2. Description of the Method
Consider singularly perturbed singular boundary value problems of the form
with the interval and boundary conditions
where
ε
is small parameter, 0 <
ε
<< 1, and the delay parameter,
δ
is of
o
(
ε
) satisfying (
ε
−
δ
a
(
x
)) > 0 for all
xϵ
[0, 1];
a
(
x
),
b
(
x
),
f
(
x
) and
ϕ
(
x
) are smooth functions and
β
is a finite constant. For
δ
= 0, the problem (1)(3) becomes a boundary value problem for singularly perturbed ordinary differential equations. The layer behavior of the problem under consideration is maintained only for
δ
≠ 0 but sufficiently small (i.e
δ
is of
o
(
ε
)). When the delay parameter,
δ
exceeds the perturbation parameter,
ε
(i.e
δ
is of
O
(
ε
)), the layer behavior of the solution is no longer maintained, rather the solution exhibits an oscillatory behavior or diminished. In this paper, we consider the cases where the boundary layer is either on the left side or right side of the interval [0, 1].
2.1. Layer on the Left Side:
In general, the solution of problem (1)(3) exhibits boundary layer behavior at one end of the interval [0, 1] depending on the sign of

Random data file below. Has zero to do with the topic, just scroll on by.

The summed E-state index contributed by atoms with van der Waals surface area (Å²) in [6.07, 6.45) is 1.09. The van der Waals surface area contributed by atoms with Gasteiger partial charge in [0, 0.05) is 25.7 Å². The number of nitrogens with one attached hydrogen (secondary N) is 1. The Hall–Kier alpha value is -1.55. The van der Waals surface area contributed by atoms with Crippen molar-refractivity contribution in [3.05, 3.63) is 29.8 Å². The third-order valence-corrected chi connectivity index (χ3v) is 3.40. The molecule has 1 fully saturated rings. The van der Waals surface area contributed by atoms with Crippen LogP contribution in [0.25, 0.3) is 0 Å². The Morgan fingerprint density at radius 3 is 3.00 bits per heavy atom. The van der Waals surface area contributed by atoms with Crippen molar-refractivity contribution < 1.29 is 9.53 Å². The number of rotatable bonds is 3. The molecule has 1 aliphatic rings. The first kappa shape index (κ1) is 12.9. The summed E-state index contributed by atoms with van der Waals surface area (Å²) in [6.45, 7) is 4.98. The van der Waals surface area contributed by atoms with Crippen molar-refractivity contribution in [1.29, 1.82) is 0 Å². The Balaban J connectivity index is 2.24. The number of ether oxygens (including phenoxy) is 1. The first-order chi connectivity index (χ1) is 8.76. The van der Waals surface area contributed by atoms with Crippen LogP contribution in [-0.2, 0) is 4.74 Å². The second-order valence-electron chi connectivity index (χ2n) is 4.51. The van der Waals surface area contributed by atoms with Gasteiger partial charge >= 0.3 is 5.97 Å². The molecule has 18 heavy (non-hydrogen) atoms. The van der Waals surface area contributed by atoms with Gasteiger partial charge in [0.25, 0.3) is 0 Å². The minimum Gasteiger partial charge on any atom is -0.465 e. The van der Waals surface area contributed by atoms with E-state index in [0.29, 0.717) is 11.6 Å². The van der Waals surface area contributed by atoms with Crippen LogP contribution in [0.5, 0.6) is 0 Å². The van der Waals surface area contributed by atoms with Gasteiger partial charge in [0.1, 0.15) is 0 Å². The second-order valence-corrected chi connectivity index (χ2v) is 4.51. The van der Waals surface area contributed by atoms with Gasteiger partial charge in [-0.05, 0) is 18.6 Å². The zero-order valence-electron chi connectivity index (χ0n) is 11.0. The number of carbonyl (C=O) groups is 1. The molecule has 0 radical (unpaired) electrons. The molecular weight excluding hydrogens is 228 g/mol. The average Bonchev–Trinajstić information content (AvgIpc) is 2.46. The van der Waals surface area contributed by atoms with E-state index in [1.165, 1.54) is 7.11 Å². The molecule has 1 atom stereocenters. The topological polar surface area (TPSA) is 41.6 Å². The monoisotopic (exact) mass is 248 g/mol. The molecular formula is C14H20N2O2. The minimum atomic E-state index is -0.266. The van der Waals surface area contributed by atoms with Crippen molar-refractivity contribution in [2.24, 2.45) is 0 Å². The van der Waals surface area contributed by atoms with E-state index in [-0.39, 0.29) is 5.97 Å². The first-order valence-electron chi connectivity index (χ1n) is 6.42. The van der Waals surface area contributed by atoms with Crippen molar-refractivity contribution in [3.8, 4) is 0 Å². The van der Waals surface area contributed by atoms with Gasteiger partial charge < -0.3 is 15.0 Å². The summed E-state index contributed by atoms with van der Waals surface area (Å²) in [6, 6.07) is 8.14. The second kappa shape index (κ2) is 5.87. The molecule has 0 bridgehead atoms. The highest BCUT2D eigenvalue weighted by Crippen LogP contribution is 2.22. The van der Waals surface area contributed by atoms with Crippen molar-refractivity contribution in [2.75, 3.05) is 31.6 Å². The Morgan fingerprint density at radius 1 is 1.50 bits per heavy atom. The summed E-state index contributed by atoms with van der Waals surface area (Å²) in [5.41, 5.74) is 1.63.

a
(
x
). Now, we assume that
a
(
x
) ≥
M
> 0 throughout the interval [0, 1], where
M
is positive constant. This assumption merely implies that the boundary layer will be in the neighborhood of
x
= 0. Further, it is also assumed that
b
(
x
) satisfies the condition that
b
(
x
) ≤ −
θ
< 0 , ∀
xϵ
[0, 1] where
θ
is a positive constant.
By using Taylor series expansion in the neighborhood of the point
x
, we have
By using (4) in (1) we get an asymptotically equivalent first order delay neutral type differential equation:
The transition from equation (1) to equation (5) is admitted, because of the condition that
ε
is small, 0 <
ε
<< 1; and the truncated term
ε
^{2}
/2 is very small and approaches to 0 as
ε
is small. Further details on the validity of this transition can also be found in Elsgolt’s and Norkin
[5]
.
Now we divide the interval [0, 1] into
N
equal subintervals of mesh size
h
= 1/
N
so that
x_{i}
=
ih
,
i
= 0, 1, 2, · · · ,
N
.
Integrating equation (5) with respect to
x
from
x_{i}
to
x
_{i+1}
for
i
= 1, 2, · · · ,
N
−1, we get
where
y_{i}
=
y
(
x_{i}
),
a_{i}
=
a
(
x_{i}
),
b_{i}
=
b
(
x_{i}
),
f_{i}
=
f
(
x_{i}
).
By using Simpson’s rule to evaluate the integral, we get:
Since delay term is of the small order of
ε
, to tackle the term containing delay, we can use Taylor’s approximation (Kadalbajoo and Sharma
[9]
, Lange and Miura
[11]
). Thus, by means of Taylor series expansion and then by approximating
by linear interpolation, we get:
In similar way,
Hence, by making use of equations (8)(12) in (7) we obtain:
To make equation (13) a three term recurrence relation, we can express
y_{i}
_{+1/2}
in terms of
y_{i}
_{−1}
,
y_{i}
and
y_{i}
_{+1}
using Hermite’s interpolation as follows:
In view of equations(5) and (14), we get: